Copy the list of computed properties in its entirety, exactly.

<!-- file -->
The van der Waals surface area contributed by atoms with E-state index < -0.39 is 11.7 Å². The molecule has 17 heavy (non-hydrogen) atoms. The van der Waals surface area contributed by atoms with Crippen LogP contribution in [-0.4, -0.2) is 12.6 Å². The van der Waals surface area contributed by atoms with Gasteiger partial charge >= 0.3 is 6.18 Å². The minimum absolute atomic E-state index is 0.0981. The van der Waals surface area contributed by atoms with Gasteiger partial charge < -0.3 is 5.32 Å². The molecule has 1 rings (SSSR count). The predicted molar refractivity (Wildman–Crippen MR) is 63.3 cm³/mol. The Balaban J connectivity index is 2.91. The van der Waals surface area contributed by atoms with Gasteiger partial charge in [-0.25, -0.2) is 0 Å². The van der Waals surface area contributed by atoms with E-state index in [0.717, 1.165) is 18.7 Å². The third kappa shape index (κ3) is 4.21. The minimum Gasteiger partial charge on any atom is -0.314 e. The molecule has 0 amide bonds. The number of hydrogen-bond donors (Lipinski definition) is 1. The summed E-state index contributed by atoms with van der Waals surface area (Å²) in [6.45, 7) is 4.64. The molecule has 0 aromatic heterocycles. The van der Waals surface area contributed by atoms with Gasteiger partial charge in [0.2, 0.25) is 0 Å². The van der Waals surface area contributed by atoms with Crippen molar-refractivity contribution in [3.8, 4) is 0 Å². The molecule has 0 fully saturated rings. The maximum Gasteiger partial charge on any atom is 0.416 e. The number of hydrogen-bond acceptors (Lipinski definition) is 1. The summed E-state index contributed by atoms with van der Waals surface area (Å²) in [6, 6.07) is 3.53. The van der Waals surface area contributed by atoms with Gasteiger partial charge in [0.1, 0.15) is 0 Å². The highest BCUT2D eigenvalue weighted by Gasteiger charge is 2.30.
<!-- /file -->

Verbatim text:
The van der Waals surface area contributed by atoms with E-state index < -0.39 is 11.7 Å². The molecule has 17 heavy (non-hydrogen) atoms. The van der Waals surface area contributed by atoms with Crippen LogP contribution in [-0.4, -0.2) is 12.6 Å². The van der Waals surface area contributed by atoms with Gasteiger partial charge >= 0.3 is 6.18 Å². The minimum absolute atomic E-state index is 0.0981. The van der Waals surface area contributed by atoms with Gasteiger partial charge < -0.3 is 5.32 Å². The molecule has 1 rings (SSSR count). The predicted molar refractivity (Wildman–Crippen MR) is 63.3 cm³/mol. The Balaban J connectivity index is 2.91. The van der Waals surface area contributed by atoms with Gasteiger partial charge in [-0.25, -0.2) is 0 Å². The van der Waals surface area contributed by atoms with E-state index in [0.717, 1.165) is 18.7 Å². The third kappa shape index (κ3) is 4.21. The minimum Gasteiger partial charge on any atom is -0.314 e. The molecule has 0 amide bonds. The number of hydrogen-bond donors (Lipinski definition) is 1. The summed E-state index contributed by atoms with van der Waals surface area (Å²) in [6.45, 7) is 4.64. The molecule has 0 aromatic heterocycles. The van der Waals surface area contributed by atoms with Gasteiger partial charge in [0.2, 0.25) is 0 Å². The van der Waals surface area contributed by atoms with Crippen molar-refractivity contribution in [3.8, 4) is 0 Å². The molecule has 0 fully saturated rings. The maximum Gasteiger partial charge on any atom is 0.416 e. The number of hydrogen-bond acceptors (Lipinski definition) is 1. The summed E-state index contributed by atoms with van der Waals surface area (Å²) in [6, 6.07) is 3.53. The van der Waals surface area contributed by atoms with Gasteiger partial charge in [0.1, 0.15) is 0 Å². The highest BCUT2D eigenvalue weighted by Gasteiger charge is 2.30.